This one’s going to make you cry even if you’re not a baseball fan, even if you’re only dimly aware of who Tony Gwynn was and what he did, even if you’d never heard of him, which, if that’s the case, after reading this you’re going to be glad you now have:
I wasn't alone in my worship among my friends, but I tried to do it best. Most of my friends had a Tony Gwynn poster on their walls—I had at least eight. Tony Gwynn growth charts. Tony Gwynn sliding into home. Tony Gwynn in a "Hitting Machine" poster, done up in the style of architectural renderings to capture the mechanics of his swing. Newspaper clippings covered my door. Shirts, mugs, hats, you name it—all bore Tony's face. I would mentally recite Tony's biography to myself each night instead of counting sheep. ("Anthony Keith Gwynn was born on May 9, 1960. His parents were Charles and Vandella Gwynn. He had two brothers, Charles and Chris …").
These were the late 1980s. Back then, a kid's illusions about his sports heroes were much harder to shatter. There was no social media to lift the veil and let you see the plain truth. Talk radio was fairly sanitary, especially in sleepy little San Diego. The local newspaper may have had harsh words, but those were reserved for upper management—the players, especially Tony, were granted a decorous exemption. So my idolatry continued unchecked. I collected Tony's cards and had a few chance encounters with him over the years, like the time I was introduced to him by my neighbor's ex-husband who happened to be his college roommate. (I told you San Diego was a sleepy little town in those days.) I continued to recite his bio, which I updated to include each passing season, the birth of his kids, his stats, to get myself to sleep. "Tony's son, Anthony Gwynn Jr., was born on …"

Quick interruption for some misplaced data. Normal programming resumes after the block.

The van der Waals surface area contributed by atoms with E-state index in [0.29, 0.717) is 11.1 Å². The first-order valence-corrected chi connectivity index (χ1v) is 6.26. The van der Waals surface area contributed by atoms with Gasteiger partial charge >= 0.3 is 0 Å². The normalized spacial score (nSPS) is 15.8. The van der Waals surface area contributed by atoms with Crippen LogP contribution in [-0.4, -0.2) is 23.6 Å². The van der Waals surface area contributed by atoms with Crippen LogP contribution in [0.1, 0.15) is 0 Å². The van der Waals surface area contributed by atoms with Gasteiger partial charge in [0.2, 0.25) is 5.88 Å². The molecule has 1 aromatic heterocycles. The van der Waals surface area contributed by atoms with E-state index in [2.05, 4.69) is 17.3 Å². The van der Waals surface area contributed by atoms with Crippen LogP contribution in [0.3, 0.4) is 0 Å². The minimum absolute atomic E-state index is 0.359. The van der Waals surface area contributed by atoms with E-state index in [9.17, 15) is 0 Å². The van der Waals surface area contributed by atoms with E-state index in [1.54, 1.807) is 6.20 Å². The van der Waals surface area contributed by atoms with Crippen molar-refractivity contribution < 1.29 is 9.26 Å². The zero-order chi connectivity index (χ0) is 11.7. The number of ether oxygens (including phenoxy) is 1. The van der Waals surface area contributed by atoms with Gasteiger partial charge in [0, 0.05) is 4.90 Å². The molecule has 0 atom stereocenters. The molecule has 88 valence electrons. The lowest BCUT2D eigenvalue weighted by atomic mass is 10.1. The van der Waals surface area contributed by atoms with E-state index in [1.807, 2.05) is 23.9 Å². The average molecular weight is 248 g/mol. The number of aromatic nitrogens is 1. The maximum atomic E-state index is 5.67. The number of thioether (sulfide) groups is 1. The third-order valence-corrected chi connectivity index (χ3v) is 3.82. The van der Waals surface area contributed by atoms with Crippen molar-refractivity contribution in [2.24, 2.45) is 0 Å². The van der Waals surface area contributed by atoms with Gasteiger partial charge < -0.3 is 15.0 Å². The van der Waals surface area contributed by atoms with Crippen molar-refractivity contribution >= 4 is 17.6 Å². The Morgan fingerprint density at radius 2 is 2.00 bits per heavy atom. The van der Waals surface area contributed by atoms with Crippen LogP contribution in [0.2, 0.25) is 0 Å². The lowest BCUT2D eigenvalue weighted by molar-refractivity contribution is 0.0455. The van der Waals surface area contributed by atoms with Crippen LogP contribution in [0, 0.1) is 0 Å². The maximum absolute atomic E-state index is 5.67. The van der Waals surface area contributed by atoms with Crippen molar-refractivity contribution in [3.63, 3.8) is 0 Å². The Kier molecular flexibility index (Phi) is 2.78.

You know where this story ends for most kids. They idolize a figure they know from afar, they get an improbable chance to meet the guy, and he turns out to be a bum. He cheats on his wife. He kicks over trashcans. He shouts at clubhouse attendants. My first day at the stadium, I stood getting dressed in my sparkling new uniform in the bat-boy locker area, which was tucked around a corner from the main locker room, and located about 10 feet from the bathroom. Players filed by, most of them ignoring us. Suddenly, he appeared.
"Hey," he said to me, holding out his hand. "I'm Tony. How are you?" Flustered, I stammered, "Uh, nothing much." He laughed.
He laughed! Have you noticed that the tributes to Gwynn all seem to mention his laugh? The man's laughter illuminated the room. "Best sound I've ever heard in my life," ESPN's Chris Berman said in the locker room one day, after I'd sheepishly hauled out my Chris Berman baseball card and asked for his autograph. Somebody—my memory says it was Bruce Hurst—said, "I know that's your rookie card, Chris, 'cause you've got hair in that photo." Tony laughed for the next five minutes straight, literally holding his sides he was laughing so hard. The joke was lame, but who cares? If the payoff is hearing Tony Gwynn laugh for five minutes, I'll sit through anything.
Read all of David Johnson’s story, I Was Tony Gwynn’s Bat Boy, at Deadspin.
Photo via Deadspin.
Hat tip to Scott Lemieux.